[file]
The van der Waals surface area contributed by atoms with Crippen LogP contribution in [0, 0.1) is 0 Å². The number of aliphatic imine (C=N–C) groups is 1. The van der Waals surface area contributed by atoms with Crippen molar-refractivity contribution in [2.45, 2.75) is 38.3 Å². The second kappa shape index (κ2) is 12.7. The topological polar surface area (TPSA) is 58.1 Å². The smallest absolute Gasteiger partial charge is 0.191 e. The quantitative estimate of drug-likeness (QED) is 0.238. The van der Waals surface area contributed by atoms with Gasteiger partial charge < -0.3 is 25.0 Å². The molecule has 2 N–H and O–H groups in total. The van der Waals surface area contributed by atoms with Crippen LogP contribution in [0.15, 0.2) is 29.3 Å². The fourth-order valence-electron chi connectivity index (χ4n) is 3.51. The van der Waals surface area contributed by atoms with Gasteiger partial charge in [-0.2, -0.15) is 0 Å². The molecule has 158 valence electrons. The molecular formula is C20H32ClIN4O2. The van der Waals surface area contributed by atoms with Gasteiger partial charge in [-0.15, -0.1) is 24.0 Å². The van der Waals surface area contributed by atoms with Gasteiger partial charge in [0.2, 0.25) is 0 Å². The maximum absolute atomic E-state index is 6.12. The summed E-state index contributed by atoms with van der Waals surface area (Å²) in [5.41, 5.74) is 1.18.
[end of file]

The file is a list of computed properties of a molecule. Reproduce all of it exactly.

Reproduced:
The van der Waals surface area contributed by atoms with Crippen LogP contribution in [0, 0.1) is 0 Å². The number of aliphatic imine (C=N–C) groups is 1. The van der Waals surface area contributed by atoms with Crippen molar-refractivity contribution in [2.45, 2.75) is 38.3 Å². The second kappa shape index (κ2) is 12.7. The topological polar surface area (TPSA) is 58.1 Å². The smallest absolute Gasteiger partial charge is 0.191 e. The quantitative estimate of drug-likeness (QED) is 0.238. The van der Waals surface area contributed by atoms with Gasteiger partial charge < -0.3 is 25.0 Å². The molecule has 2 N–H and O–H groups in total. The van der Waals surface area contributed by atoms with Crippen LogP contribution in [0.15, 0.2) is 29.3 Å². The fourth-order valence-electron chi connectivity index (χ4n) is 3.51. The van der Waals surface area contributed by atoms with Gasteiger partial charge in [-0.2, -0.15) is 0 Å². The molecule has 158 valence electrons. The molecular formula is C20H32ClIN4O2. The van der Waals surface area contributed by atoms with Gasteiger partial charge in [-0.15, -0.1) is 24.0 Å². The van der Waals surface area contributed by atoms with Gasteiger partial charge in [0.2, 0.25) is 0 Å². The maximum absolute atomic E-state index is 6.12. The summed E-state index contributed by atoms with van der Waals surface area (Å²) in [5.41, 5.74) is 1.18.